By 2005, however, the sons were part of a public court battle against their father. Allen accused Jared and David of treating his millions in CNG stock as compensation instead of a transfer from his ex-wife (and the brothers’ mother), sticking him with a $13 million tax bill. In turn, the brothers accused Allen of putting his mistress and his yacht captain on the company payroll, taking $1.2 million in fees without board approval, and leading the company into ventures that lost Check ’n Go a lot of money. Several years of legal fighting later, the IRS was still demanding its $13 million. CNG officials did not respond to requests for comment for this story.

Jared and David split $22 million in profit from CNG in 2018 and, according to the Deloitte audit, CNG’s balance sheet showed another $42 million that could be split between the two brothers in 2019. Jared, however, elected not to receive his $21 million distribution “in order to create this artificial financial crisis and shelter millions of dollars from an equitable split between us,” according to Bridget’s divorce filing.

Worse, she claims, Jared said they would be responsible for paying taxes out of their personal accounts rather than from CNG’s company earnings, making her personally responsible for half of the $5.5 million in taxes for 2019. She believes it wasn’t happenstance that $5.5 million was wired to Jared’s private bank account in December of that same year. Bridget has refused to sign the joint tax return, and Jared filed a complaint with the court saying a late tax filing would cost them $1 million in penalties and missed tax opportunities.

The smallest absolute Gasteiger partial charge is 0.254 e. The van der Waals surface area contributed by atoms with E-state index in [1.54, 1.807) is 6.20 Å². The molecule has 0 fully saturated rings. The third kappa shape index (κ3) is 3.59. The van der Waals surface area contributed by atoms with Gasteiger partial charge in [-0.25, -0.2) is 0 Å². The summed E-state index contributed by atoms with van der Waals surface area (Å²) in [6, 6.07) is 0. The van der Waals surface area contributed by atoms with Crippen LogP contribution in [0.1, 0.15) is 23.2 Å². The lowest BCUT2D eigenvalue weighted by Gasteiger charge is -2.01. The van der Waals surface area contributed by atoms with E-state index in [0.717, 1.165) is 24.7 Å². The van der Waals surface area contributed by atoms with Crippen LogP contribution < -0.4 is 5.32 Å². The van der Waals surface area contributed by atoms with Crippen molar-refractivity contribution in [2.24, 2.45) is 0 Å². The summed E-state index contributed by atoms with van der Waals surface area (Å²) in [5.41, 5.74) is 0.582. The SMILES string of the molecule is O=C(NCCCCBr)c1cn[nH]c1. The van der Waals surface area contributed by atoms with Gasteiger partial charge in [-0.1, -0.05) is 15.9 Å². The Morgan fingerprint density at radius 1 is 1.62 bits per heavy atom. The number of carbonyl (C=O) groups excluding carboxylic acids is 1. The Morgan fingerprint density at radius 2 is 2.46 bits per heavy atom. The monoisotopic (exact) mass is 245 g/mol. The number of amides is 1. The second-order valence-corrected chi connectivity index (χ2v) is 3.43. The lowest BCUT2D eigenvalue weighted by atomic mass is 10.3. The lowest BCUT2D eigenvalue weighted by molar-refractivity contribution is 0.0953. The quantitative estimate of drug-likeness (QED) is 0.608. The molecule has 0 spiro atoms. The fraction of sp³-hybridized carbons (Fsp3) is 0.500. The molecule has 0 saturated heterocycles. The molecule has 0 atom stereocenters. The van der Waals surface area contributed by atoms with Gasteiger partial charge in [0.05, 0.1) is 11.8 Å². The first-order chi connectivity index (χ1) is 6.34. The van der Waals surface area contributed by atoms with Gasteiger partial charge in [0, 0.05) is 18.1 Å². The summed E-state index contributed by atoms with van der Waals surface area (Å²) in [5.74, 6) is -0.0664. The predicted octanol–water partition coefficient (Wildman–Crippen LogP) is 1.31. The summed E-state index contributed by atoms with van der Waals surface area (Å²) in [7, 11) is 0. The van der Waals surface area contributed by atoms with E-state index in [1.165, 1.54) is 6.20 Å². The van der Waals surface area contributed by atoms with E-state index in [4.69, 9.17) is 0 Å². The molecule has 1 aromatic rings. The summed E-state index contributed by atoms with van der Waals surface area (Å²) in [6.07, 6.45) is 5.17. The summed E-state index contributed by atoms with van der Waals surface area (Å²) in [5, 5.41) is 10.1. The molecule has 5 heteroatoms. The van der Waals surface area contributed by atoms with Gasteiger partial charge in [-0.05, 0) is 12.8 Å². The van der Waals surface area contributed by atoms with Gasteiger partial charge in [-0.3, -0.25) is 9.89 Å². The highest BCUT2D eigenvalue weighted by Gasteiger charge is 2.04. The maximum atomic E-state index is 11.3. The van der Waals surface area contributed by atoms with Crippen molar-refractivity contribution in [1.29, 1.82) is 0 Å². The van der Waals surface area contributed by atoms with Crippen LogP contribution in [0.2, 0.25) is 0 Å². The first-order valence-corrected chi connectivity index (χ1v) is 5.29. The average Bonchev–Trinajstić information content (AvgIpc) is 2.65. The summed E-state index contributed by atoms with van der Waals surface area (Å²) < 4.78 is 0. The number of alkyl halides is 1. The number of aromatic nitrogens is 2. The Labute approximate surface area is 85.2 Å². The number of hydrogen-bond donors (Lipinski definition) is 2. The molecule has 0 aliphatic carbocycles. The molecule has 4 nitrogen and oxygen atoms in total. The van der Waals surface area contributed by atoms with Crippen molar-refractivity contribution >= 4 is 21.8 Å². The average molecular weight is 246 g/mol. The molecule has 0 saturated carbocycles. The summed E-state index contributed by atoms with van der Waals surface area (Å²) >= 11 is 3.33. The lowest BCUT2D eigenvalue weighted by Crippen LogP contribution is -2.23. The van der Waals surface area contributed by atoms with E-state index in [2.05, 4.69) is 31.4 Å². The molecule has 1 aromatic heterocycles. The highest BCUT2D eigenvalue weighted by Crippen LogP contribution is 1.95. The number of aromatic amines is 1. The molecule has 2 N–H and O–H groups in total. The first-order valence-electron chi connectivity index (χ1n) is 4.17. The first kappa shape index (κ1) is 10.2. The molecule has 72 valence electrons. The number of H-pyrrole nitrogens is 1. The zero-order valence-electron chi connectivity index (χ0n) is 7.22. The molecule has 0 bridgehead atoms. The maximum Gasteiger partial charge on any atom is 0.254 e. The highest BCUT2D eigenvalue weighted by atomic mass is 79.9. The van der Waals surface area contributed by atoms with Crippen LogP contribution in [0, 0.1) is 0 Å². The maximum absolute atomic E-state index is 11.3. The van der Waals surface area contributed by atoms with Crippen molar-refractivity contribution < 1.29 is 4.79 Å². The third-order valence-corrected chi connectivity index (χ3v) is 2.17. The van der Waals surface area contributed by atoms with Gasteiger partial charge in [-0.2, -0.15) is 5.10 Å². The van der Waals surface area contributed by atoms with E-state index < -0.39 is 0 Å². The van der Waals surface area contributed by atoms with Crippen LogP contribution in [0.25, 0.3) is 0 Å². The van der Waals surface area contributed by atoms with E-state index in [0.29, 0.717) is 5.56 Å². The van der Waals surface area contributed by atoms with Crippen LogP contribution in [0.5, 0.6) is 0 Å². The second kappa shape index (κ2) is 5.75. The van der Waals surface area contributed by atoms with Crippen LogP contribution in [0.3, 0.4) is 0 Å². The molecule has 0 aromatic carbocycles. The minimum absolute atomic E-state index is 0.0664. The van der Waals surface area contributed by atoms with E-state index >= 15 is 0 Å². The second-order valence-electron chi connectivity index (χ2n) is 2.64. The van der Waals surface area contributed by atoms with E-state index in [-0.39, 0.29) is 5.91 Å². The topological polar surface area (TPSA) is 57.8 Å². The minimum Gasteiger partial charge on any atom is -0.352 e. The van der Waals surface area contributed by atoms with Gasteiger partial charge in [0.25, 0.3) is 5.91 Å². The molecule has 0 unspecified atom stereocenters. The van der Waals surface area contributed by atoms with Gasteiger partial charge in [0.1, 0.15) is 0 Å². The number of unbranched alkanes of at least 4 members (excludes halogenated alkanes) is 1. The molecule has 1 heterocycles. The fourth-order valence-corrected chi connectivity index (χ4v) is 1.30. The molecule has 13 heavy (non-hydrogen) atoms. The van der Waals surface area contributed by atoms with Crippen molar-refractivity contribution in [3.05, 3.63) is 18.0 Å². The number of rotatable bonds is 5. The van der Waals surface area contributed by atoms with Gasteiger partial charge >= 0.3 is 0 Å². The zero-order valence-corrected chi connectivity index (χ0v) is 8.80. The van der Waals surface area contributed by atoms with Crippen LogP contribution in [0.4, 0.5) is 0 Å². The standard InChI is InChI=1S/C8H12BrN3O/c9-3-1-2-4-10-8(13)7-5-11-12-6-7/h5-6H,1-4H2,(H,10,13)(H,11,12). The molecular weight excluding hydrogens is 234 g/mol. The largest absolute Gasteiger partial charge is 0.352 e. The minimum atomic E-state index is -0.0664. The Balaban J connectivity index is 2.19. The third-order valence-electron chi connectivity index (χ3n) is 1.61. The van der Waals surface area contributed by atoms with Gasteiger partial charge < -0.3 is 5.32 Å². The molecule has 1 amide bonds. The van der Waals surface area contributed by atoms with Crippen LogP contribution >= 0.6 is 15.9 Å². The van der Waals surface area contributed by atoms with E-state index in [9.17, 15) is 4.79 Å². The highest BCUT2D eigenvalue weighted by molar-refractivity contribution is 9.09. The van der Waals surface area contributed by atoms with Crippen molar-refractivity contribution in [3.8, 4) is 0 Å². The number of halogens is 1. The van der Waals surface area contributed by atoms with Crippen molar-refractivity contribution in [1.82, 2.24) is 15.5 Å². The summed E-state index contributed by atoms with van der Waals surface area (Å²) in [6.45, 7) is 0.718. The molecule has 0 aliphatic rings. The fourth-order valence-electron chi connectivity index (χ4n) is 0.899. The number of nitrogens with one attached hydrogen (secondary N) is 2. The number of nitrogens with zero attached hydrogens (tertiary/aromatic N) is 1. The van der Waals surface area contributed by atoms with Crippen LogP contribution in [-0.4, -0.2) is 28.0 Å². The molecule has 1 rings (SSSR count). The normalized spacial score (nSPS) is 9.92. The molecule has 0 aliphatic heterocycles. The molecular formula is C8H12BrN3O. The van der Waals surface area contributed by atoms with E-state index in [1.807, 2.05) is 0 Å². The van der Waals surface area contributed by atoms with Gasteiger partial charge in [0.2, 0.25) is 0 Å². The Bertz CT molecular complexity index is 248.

“For the duration of our marriage and to the present, Jared has full and complete control of all money paid to us from various investments we have made in addition to our main source of income, CNG,” Bridget wrote in her motion. She suspects that Jared, without her knowledge or consent, plowed the money for their taxes and from other sources of income into Black Diamond Group, the fund that invests in the Agave & Rye restaurant chain. Beyond the original restaurant opened in Covington in 2018, “they have opened four other locations in one year,” she wrote, including Louisville and Lexington. (The ninth location opened in Hamilton this spring.) Agave & Rye’s website touts its Mexican fare as “a chef-inspired take on the standard taco, elevating this simple food into something epic!”

In his response, Jared wrote, “We have very limited regular sources of income.” He says he isn’t receiving any additional distributions from CNG, the couple’s primary source of income, “and this is not within my control. The company has declared that we would not make any further distributions in 2020 given economic circumstances. This decision is based on a formula and is not discretionary.” Agave & Rye helped produce $645,000 in income for Black Diamond in 2020 but has paid out $890,000 in loans, he says. Through August 31, 2020, he wrote, the couple’s “expenses have exceeded income from all sources.”